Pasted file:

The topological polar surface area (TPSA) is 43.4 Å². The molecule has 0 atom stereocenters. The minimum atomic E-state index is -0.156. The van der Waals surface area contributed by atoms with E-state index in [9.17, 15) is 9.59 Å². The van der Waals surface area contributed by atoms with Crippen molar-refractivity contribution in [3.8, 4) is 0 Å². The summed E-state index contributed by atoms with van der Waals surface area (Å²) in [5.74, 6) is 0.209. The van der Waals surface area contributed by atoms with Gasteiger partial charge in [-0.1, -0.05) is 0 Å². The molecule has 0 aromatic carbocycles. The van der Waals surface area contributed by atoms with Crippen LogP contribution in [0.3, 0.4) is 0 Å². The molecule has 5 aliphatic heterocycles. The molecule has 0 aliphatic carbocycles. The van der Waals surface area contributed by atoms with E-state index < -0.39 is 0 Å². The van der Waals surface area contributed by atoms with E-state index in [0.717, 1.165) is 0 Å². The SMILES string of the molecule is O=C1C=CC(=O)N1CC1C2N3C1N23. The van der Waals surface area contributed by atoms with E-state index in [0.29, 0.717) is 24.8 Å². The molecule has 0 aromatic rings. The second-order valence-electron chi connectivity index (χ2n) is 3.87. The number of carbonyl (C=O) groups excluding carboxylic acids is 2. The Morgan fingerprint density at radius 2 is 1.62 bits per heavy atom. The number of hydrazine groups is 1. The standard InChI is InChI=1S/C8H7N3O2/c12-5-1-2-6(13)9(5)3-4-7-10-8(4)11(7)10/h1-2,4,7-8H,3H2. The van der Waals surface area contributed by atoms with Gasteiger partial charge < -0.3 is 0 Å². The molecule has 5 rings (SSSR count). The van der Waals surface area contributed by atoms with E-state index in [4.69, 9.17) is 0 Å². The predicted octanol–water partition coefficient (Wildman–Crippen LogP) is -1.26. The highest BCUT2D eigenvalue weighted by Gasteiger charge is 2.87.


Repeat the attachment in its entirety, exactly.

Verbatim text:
The topological polar surface area (TPSA) is 43.4 Å². The molecule has 0 atom stereocenters. The minimum atomic E-state index is -0.156. The van der Waals surface area contributed by atoms with E-state index in [9.17, 15) is 9.59 Å². The van der Waals surface area contributed by atoms with Crippen molar-refractivity contribution in [3.8, 4) is 0 Å². The summed E-state index contributed by atoms with van der Waals surface area (Å²) in [5.74, 6) is 0.209. The van der Waals surface area contributed by atoms with Gasteiger partial charge in [-0.1, -0.05) is 0 Å². The molecule has 0 aromatic carbocycles. The van der Waals surface area contributed by atoms with Crippen LogP contribution in [0.3, 0.4) is 0 Å². The molecule has 5 aliphatic heterocycles. The molecule has 0 aliphatic carbocycles. The van der Waals surface area contributed by atoms with E-state index < -0.39 is 0 Å². The van der Waals surface area contributed by atoms with E-state index in [0.717, 1.165) is 0 Å². The SMILES string of the molecule is O=C1C=CC(=O)N1CC1C2N3C1N23. The van der Waals surface area contributed by atoms with E-state index in [0.29, 0.717) is 24.8 Å². The molecule has 0 aromatic rings. The second-order valence-electron chi connectivity index (χ2n) is 3.87. The number of carbonyl (C=O) groups excluding carboxylic acids is 2. The Morgan fingerprint density at radius 2 is 1.62 bits per heavy atom. The number of hydrazine groups is 1. The standard InChI is InChI=1S/C8H7N3O2/c12-5-1-2-6(13)9(5)3-4-7-10-8(4)11(7)10/h1-2,4,7-8H,3H2. The van der Waals surface area contributed by atoms with Gasteiger partial charge < -0.3 is 0 Å². The molecule has 5 rings (SSSR count). The van der Waals surface area contributed by atoms with E-state index in [4.69, 9.17) is 0 Å². The predicted octanol–water partition coefficient (Wildman–Crippen LogP) is -1.26. The highest BCUT2D eigenvalue weighted by Gasteiger charge is 2.87.